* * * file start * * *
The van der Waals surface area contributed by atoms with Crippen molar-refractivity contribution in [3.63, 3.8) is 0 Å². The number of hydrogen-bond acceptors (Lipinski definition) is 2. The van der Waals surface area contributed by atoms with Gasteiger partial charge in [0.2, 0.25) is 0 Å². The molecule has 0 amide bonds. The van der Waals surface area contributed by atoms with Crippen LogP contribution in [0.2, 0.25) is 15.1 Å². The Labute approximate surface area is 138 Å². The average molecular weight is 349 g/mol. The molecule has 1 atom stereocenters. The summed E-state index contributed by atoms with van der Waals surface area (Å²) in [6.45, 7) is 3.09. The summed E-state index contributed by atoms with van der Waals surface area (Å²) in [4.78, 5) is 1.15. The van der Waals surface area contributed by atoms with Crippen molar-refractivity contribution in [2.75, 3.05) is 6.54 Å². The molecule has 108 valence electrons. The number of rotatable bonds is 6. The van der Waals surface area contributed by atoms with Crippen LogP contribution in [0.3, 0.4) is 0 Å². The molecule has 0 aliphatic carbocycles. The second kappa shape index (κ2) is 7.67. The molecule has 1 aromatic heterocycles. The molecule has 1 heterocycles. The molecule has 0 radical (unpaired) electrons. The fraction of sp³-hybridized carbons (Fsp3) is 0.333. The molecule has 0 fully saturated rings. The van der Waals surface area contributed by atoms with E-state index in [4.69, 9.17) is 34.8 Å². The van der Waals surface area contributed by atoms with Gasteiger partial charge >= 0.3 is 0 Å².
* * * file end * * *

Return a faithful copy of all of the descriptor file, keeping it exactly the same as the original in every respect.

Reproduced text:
The van der Waals surface area contributed by atoms with Crippen molar-refractivity contribution in [3.63, 3.8) is 0 Å². The number of hydrogen-bond acceptors (Lipinski definition) is 2. The van der Waals surface area contributed by atoms with Gasteiger partial charge in [0.2, 0.25) is 0 Å². The molecule has 0 amide bonds. The van der Waals surface area contributed by atoms with Crippen LogP contribution in [0.2, 0.25) is 15.1 Å². The Labute approximate surface area is 138 Å². The average molecular weight is 349 g/mol. The molecule has 1 atom stereocenters. The summed E-state index contributed by atoms with van der Waals surface area (Å²) in [6.45, 7) is 3.09. The summed E-state index contributed by atoms with van der Waals surface area (Å²) in [4.78, 5) is 1.15. The van der Waals surface area contributed by atoms with Crippen molar-refractivity contribution in [2.75, 3.05) is 6.54 Å². The molecule has 108 valence electrons. The number of rotatable bonds is 6. The van der Waals surface area contributed by atoms with Crippen LogP contribution in [0.3, 0.4) is 0 Å². The molecule has 0 aliphatic carbocycles. The second kappa shape index (κ2) is 7.67. The molecule has 1 aromatic heterocycles. The molecule has 1 heterocycles. The molecule has 0 radical (unpaired) electrons. The fraction of sp³-hybridized carbons (Fsp3) is 0.333. The molecule has 0 fully saturated rings. The van der Waals surface area contributed by atoms with E-state index in [4.69, 9.17) is 34.8 Å². The van der Waals surface area contributed by atoms with Gasteiger partial charge >= 0.3 is 0 Å².